White Rose University Consortium logo
University of Leeds logo University of Sheffield logo York University logo

Macroporous Semiconductors Tantalum Oxide, (Oxy)nitride and Nitride for Photocatalytic Hydrogen Evolution

Tsang, Min Ying (2010) Macroporous Semiconductors Tantalum Oxide, (Oxy)nitride and Nitride for Photocatalytic Hydrogen Evolution. MSc by research thesis, University of York.

This is the latest version of this item.

Available under License Creative Commons Attribution-Noncommercial-No Derivative Works 2.0 UK: England & Wales.

Download (14Mb)


Due to the serious climatic consequences of CO2 pollution and increasing global energy demand, a clean and sustainable energy source is required. Perhaps the ideal clean fuel is hydrogen, which would be sustainable if it could be sourced efficiently from water. Photocatalysis using metal-semiconductor composites is potentially a feasible way to make use of solar energy to drive the water splitting reaction to product hydrogen and oxygen. A significant number of studies have been reported in recent decades on the development of new photocatalytic materials, ion doping, co-catalyst addition and modification of the morphology to enhance the light harvesting, and increase the number of active sites in order to improve the photocatalytic activity. In this project, three-dimensional ordered macroporous (3DOM) Ta2O5, TaON and Ta3N5 have been prepared and loaded with Pt co-catalyst (0.5 wt% and 3 wt %). Subsequently the photocatalytic activities with respect to hydrogen production using methanol as a sacrificial reagent were measured and compared with bulk analogues. A colloidal crystal templating method using polystyrene (PS) monodispersed spheres with diameter 500±20 nm was used for the synthesis of the macroporous materials. Characterizing data of the macroporous materials was obtained by powder X-ray diffraction (PXRD), scanning electron microscopy(SEM), transmission electron microscopy (TEM), BET surface area measurement and UV-Vis reflectance and absorbance spectroscopy. Pore sizes of macroporous Ta2O5, TaON and Ta3N5 are 370±10, 380±10 and 400±10 nm, respectively. The wall thicknesses are 70±5, 60±5 and 60±10 nm, respectively. Spectroscopy showed that the macroporous Ta2O5, TaON and Ta3N5 structures are photonic and stop bands are observed at 721, 683 and 748 nm, respectively. Surface areas were measured to be 11.53, 12.12, 22.98 m2g-1 for macroporous Ta2O5, TaON and Ta3N5 respectively whereas bulk materials were between 1.35, 3.22 and 7.91 m2g-1,respectively. The microstructure of the macroporous materials was determined by PXRD and electron microscopy which showed increasing crystallite fragmentation as the level of nitridation increases. Calculated crystallite size as determined by PXRD are 60, 36, 35 nm for bulk Ta2O5, TaON and Ta3N5 and 40, 33, 18 nm for macroporous Ta2O5, TaON and Ta3N5, respectively. Electron microscopy of 0.5 wt% Pt loaded Ta2O5 showed evidence for deposition of Pt on the surface of the bulk Ta2O5 and on the inner walls of the macroporous Ta2O5, respectively, but some aggregation occurred. Comparing the photocatalytic activities for hydrogen production showed that Pt addition enhances the activities for both bulk materials and macroporous Ta2O5, however, less activity was observed for macroporous TaON and Ta3N5. Normalizing for the increase in surface area of macroporous materials Ta2O5 and Ta3N5 show ca 50% less activity whereas TaON shows a 40% increase in activity. It should be noted errors have not been estimated and the surface chemistry of the materials is at present unknown. However, the activities strongly indicate that photocatalysis is occurring throughout the porous material. In addition, because of difficulties comparing photocatalytic reactions in the literature a series of calibration experiments was performed using P25 and methanol. Activity as a function of photocatalyst mass and concentration were performed. The results indicate that the concentration of P25 does not have significant effect for the photocatalytic activities and the optimum amount of photocatalyst in our reaction system is ca 80 mg (in the system of 100 ml H2O + 10 ml MeOH solution).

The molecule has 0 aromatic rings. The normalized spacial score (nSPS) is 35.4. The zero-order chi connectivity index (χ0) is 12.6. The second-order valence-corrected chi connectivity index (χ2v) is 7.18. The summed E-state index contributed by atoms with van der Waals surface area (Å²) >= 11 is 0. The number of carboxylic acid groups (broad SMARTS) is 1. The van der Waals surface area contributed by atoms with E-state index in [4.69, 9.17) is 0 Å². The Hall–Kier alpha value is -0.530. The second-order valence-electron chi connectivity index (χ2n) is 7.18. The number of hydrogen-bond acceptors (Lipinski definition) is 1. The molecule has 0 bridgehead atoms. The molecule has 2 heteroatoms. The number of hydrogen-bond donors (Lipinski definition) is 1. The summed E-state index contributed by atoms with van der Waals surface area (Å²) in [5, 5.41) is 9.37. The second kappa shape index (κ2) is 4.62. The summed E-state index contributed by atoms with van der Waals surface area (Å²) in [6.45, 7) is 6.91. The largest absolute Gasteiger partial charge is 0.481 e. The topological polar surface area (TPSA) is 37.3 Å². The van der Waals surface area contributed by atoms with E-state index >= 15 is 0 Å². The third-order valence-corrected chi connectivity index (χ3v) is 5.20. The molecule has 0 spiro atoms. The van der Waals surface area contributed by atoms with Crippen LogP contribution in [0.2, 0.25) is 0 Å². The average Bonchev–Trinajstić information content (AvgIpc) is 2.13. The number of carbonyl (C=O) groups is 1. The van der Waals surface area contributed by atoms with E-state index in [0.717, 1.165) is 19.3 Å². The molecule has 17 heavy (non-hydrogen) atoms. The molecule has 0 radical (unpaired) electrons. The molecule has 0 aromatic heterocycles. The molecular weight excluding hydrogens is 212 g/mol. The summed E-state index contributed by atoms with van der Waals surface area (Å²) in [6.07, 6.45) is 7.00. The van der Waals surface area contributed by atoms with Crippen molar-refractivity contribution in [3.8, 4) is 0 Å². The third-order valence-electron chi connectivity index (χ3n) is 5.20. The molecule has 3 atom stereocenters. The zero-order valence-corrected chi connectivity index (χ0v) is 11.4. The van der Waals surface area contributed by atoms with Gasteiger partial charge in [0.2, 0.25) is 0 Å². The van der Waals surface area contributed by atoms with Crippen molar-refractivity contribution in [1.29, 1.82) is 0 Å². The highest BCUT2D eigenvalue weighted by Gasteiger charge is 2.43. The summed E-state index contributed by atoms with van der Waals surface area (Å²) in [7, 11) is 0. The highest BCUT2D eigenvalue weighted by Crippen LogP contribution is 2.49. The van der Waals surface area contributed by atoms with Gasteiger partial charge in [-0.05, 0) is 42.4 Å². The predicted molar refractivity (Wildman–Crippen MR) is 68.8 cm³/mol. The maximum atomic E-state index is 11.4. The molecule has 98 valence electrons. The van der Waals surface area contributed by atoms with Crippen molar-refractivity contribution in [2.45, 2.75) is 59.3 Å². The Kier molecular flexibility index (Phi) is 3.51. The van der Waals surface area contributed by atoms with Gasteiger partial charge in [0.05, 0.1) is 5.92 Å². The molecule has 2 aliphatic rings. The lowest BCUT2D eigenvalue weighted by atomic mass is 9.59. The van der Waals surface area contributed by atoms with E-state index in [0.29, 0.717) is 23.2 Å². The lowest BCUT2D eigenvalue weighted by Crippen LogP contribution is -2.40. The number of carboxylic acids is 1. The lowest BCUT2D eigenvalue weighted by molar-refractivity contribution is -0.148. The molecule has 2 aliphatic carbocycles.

Item Type: Thesis (MSc by research)
Academic Units: The University of York > Chemistry (York)
Depositing User: Miss Min Ying Tsang
Date Deposited: 19 Apr 2011 13:35
Last Modified: 08 Aug 2013 08:46
URI: http://etheses.whiterose.ac.uk/id/eprint/1443

Available Versions of this Item

You do not need to contact us to get a copy of this thesis. Please use the 'Download' link(s) above to get a copy.
You can contact us about this thesis. If you need to make a general enquiry, please see the Contact us page.

Actions (repository staff only: login required)